Article

Anna Maria Fioravanti Baraldi

[Sellari, Girolamo; Ferrara, Girolamo da]

(b Ferrara, c. 1501; d Ferrara, ?Aug 1, 1556).

Italian painter, architect and stage designer. His father Tommaso (fl 1503–23) was a painter and decorator at the court of the Este in Ferrara, and Girolamo was trained in the workshop of Garofalo. He visited Rome in the early 1520s (Fioravanti Baraldi) and in 1525 was in Bologna, where he worked with Biagio Pupini and Giovanni Borghese on the decoration of the sacristy of S Michele in Bosco. Around this time (1525) he painted the altarpiece of the Virgin Enthroned with Saints (Dresden, Gemäldegal. Alte Meister; destr.) for S Biagio in Bologna.

From these early works onwards, da Carpi developed a pictorial language that combined the Ferrarese models of Garofalo and Dosso Dossi with the influence of such works by Raphael as the St Cecilia (Bologna, Pin. N.), which he saw in Bologna, the Madonna of Foligno (Rome, Pin. Vaticana) and the frescoes in the loggia of the Villa Farnesina in Rome. Da Carpi’s ...

Article

Leonor Morales

(b Mexico City, Nov 2, 1930; d Mexico City, Jun 6, 1974).

Mexican painter and stage designer. She studied at the Escuela de Pintura y Escultura “La Esmeralda” in Mexico City and later in Paris at the Académie de la Grande Chaumière. One of the pioneers of Art informel in Mexico, like her husband, Manuel Felguérez (whom she married in 1960), she formed part of a group of young painters who rebelled against the Mexican art establishment in the 1950s. Exhibiting her work widely during the 1960s, she aroused controversy by winning second prize with an abstract work at the Salón Esso (1965; Mexico City, Pal. B.A.). In 1968 she also helped set up the Salón Independiente as a protest against the government-subsidized Salón Solar on the occasion of the Olympic Games in Mexico City. She made several murals, but her most important works were her abstract easel paintings, displaying a fine use of color. In the 1960s she also worked as a stage designer....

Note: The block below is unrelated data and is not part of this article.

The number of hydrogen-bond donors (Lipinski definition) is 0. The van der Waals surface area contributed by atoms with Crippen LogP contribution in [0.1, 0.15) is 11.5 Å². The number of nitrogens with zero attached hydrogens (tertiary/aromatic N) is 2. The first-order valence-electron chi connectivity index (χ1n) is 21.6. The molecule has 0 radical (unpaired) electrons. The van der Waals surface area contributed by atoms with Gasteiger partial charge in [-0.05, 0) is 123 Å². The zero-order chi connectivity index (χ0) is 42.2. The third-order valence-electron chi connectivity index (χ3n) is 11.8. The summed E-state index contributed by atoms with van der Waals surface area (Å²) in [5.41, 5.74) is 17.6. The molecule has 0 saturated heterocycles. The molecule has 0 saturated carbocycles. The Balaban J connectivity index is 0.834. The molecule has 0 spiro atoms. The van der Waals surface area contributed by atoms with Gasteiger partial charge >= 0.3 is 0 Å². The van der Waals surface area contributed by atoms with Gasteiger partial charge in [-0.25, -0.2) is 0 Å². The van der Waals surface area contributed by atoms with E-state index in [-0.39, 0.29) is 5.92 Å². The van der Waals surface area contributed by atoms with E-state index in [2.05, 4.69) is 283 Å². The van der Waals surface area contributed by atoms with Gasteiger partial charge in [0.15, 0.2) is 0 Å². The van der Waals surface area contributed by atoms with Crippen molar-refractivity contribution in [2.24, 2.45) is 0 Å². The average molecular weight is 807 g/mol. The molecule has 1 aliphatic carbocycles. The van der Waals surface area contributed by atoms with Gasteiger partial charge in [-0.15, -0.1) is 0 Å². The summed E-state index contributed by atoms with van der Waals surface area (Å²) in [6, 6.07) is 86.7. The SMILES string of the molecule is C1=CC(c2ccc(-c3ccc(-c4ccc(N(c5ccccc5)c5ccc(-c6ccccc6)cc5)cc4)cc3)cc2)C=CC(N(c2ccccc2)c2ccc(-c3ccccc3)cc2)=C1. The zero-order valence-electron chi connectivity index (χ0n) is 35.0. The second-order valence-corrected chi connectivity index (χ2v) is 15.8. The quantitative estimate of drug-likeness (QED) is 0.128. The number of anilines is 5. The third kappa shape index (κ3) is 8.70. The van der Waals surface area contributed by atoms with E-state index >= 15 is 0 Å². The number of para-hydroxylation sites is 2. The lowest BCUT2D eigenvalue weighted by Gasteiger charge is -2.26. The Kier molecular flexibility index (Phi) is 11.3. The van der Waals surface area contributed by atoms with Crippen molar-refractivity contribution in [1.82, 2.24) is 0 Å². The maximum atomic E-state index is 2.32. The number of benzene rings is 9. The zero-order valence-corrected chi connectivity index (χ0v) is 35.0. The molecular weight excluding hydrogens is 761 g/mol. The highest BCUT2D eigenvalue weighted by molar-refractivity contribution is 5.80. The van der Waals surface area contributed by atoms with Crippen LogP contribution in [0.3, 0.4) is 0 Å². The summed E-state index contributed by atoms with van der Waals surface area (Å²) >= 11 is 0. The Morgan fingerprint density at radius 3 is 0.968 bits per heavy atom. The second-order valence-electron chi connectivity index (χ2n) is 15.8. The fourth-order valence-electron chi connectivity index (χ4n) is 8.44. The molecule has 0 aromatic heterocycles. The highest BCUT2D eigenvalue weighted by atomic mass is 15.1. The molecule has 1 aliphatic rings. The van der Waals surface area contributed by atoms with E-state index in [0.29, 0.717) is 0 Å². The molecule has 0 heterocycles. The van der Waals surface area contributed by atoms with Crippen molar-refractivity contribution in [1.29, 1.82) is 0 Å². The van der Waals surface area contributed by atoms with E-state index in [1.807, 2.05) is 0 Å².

Article

Antonello Negri

(b Castelfrentano, nr Chieti, May 17, 1938).

Italian sculptor and stage designer. He trained at the Accademia di Belle Arti in Rome and between 1954 and 1958 worked with the highly experienced teachers Leoncillo Leonardi, Pericle Fazzini and Ettore Colla. He produced a series of non-representational ceramic sculptures during this early period, but his more characteristic style was established during the early 1960s, when such subjects as people and the artefacts of modern daily life were treated, using unseasoned planks of wood carved in simple shapes in a craftsman-like manner, uncoloured, undecorated and often repeated in series (e.g. Last Supper, 1965; Rome, G.N.A. Mod.). This new style was shown for the first time in 1964 in an exhibition at the gallery La Tartaruga in Rome. Ceroli’s work at this time was influenced by Pop art, by the work of Louise Nevelson and Joe Tilson, and also by Arte Povera. His interest in the relationship between sculpture and its surroundings led him in the late 1960s to work in the theatre, designing and creating sets for numerous productions including Shakespeare’s ...

Article

Reinhold Misselbeck

[Hargesheimer, Carl-Heinz]

(b Cologne, May 19, 1924; d Cologne, Dec 31, 1971).

German photographer, sculptor, stage designer and theatre director. He studied graphic design and photography at the Cologne Werkschulen. In 1948 he made his first sculptures in metal, but he made his name shortly afterwards with experimental photographs and other experimental works. A member of the young German avant-garde, from 1951 he taught experimental photography at the photographic school BIKLA (Bild und Klang) in Cologne. In 1957 his first book, Cologne intime, appeared, and a year later he published Im Ruhrgebiet and Unter Krahnenbäumen (both with texts by Heinrich Böll), whose new photographic structures provoked violent reactions and public debate. His photography during this period was based on the collection of images, and he always attempted to penetrate the façades of buildings and of people.